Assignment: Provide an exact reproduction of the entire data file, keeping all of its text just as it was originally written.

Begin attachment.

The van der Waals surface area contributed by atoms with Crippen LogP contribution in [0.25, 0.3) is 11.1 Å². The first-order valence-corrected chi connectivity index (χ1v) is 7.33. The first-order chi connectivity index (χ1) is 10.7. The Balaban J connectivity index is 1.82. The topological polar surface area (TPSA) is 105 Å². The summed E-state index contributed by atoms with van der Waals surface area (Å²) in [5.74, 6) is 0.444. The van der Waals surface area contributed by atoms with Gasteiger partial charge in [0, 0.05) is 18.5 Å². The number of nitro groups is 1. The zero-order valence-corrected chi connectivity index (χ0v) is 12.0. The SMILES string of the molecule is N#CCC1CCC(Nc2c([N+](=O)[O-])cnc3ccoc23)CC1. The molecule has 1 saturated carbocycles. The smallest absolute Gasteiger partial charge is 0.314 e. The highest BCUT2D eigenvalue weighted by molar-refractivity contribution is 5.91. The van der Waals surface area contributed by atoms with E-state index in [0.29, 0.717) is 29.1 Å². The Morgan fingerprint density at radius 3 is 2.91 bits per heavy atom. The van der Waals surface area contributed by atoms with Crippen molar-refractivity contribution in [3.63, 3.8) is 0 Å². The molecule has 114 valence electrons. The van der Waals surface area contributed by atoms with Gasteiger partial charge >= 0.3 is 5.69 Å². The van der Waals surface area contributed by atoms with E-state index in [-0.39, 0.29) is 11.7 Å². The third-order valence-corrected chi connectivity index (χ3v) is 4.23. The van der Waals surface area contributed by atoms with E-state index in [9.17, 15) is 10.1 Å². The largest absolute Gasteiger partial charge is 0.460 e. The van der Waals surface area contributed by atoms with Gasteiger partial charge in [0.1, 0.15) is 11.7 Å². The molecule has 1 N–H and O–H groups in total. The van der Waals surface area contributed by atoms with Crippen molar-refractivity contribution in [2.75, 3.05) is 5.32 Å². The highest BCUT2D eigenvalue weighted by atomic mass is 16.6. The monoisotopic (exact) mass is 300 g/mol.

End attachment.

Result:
The van der Waals surface area contributed by atoms with Crippen LogP contribution in [0.25, 0.3) is 11.1 Å². The first-order valence-corrected chi connectivity index (χ1v) is 7.33. The first-order chi connectivity index (χ1) is 10.7. The Balaban J connectivity index is 1.82. The topological polar surface area (TPSA) is 105 Å². The summed E-state index contributed by atoms with van der Waals surface area (Å²) in [5.74, 6) is 0.444. The van der Waals surface area contributed by atoms with Gasteiger partial charge in [0, 0.05) is 18.5 Å². The number of nitro groups is 1. The zero-order valence-corrected chi connectivity index (χ0v) is 12.0. The SMILES string of the molecule is N#CCC1CCC(Nc2c([N+](=O)[O-])cnc3ccoc23)CC1. The molecule has 1 saturated carbocycles. The smallest absolute Gasteiger partial charge is 0.314 e. The highest BCUT2D eigenvalue weighted by molar-refractivity contribution is 5.91. The van der Waals surface area contributed by atoms with E-state index in [0.29, 0.717) is 29.1 Å². The Morgan fingerprint density at radius 3 is 2.91 bits per heavy atom. The van der Waals surface area contributed by atoms with Crippen molar-refractivity contribution in [3.63, 3.8) is 0 Å². The molecule has 114 valence electrons. The van der Waals surface area contributed by atoms with Gasteiger partial charge >= 0.3 is 5.69 Å². The van der Waals surface area contributed by atoms with E-state index in [-0.39, 0.29) is 11.7 Å². The third-order valence-corrected chi connectivity index (χ3v) is 4.23. The van der Waals surface area contributed by atoms with E-state index in [9.17, 15) is 10.1 Å². The largest absolute Gasteiger partial charge is 0.460 e. The van der Waals surface area contributed by atoms with Gasteiger partial charge in [0.1, 0.15) is 11.7 Å². The molecule has 1 N–H and O–H groups in total. The van der Waals surface area contributed by atoms with Crippen molar-refractivity contribution in [2.75, 3.05) is 5.32 Å². The highest BCUT2D eigenvalue weighted by atomic mass is 16.6. The monoisotopic (exact) mass is 300 g/mol.